Three concurrent crises — climate change, the COVID-19 pandemic and the conflict in Ukraine — have combined to worsen food insecurity and malnutrition around the globe. Extreme climate events are becoming more frequent and severe, magnifying the already higher food prices caused by agricultural supply chain disruptions precipitated first by the pandemic and now by geopolitical turbulence. The Rome Based Agencies are called to provide concrete and effective responses to these multi-crises. This report is the result of an Open Consultation Forum organised with IFAD running candidates in June 2022.
There are three main actors in the Italian development cooperation system: (i) the Ministry of Foreign Affairs and International Cooperation
The Spanish system for international development cooperation consists of a web of official institutions, at different administrative levels, as well
In France, blending operations are implemented by the public development bank (PDB) Agence Française de Développement (AFD) and the development
The European Bank for Reconstruction and Development (EBRD) has longstanding experience in coordinating and working with donors. The EBRD relationship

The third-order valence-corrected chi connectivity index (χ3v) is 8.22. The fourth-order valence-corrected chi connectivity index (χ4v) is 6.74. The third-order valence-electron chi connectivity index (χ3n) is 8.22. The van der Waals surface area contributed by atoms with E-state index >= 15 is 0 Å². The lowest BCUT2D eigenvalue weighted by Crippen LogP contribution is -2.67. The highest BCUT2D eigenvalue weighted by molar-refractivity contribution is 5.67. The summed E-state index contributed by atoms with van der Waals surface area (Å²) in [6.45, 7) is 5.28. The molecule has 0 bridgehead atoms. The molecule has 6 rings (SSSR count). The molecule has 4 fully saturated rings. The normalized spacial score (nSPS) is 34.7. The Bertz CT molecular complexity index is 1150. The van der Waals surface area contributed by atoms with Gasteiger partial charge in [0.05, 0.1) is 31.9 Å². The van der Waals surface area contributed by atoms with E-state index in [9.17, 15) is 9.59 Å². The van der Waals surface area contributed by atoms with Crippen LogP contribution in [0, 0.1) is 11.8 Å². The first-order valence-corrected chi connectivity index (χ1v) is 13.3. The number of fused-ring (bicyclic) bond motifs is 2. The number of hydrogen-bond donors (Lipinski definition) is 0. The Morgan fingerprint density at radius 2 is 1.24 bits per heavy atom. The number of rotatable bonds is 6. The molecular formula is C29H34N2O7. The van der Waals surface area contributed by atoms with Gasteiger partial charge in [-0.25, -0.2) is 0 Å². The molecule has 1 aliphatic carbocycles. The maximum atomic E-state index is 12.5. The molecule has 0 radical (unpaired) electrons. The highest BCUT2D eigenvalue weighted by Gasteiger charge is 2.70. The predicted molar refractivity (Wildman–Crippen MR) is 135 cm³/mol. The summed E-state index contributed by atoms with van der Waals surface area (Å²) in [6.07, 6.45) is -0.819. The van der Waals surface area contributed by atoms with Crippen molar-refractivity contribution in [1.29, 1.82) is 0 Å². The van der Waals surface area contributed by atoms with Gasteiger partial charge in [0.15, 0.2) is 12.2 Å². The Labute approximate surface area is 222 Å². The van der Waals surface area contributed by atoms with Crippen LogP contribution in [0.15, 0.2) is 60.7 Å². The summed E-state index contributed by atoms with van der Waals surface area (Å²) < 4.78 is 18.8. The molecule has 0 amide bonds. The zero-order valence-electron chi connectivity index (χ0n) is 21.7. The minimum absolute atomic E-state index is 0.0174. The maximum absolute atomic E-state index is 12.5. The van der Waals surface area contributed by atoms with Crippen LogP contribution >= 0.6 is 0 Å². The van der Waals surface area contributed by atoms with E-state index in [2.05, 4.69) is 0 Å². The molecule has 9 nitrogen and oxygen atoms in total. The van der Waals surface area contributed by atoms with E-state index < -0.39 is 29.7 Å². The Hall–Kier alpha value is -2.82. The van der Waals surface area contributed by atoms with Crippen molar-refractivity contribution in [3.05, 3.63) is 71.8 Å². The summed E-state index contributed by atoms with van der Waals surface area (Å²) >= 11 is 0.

The European Investment Bank (EIB) cooperates with the European Union (EU), its member states and their development agencies at both
In this policy brief, we analyse the direct effects and implications of the war in Ukraine on energy security, industrial supply chains, food security and environmental protection in the EU and in developing countries.
UN Public Service Day has been observed on June 23 since 2002. On this day we celebrate the value of public service and the important contribution of efficient, accountable and effective public administration for achieving global development goals.
The 6th EU-AU summit, held in Brussels on 17-18 February 2022, marked an important milestone
in the relationship between the European Union (EU) and the African Union (AU). After almost a
year and a half of delay, the summit provided leaders of both European and African countries
an opportunity to negotiate on a series of key topics that will shape the future of their relations.
Additionally, the summit provided a further opening for the regional bodies and their member
states to move away from an asymmetrical top-down relationship to a more vertical partnership
in which both sides negotiate deals based on sound analysis, trust and mutual respect.
This brief identifies some of the shared priorities between Africa and the European Union (EU) as well as challenges in their partnership as it currently stands. It also suggests concrete ways forward to strengthen the economic development and trade agenda of the AU-EU cooperation and gives policy recommendations towards a more effective partnership.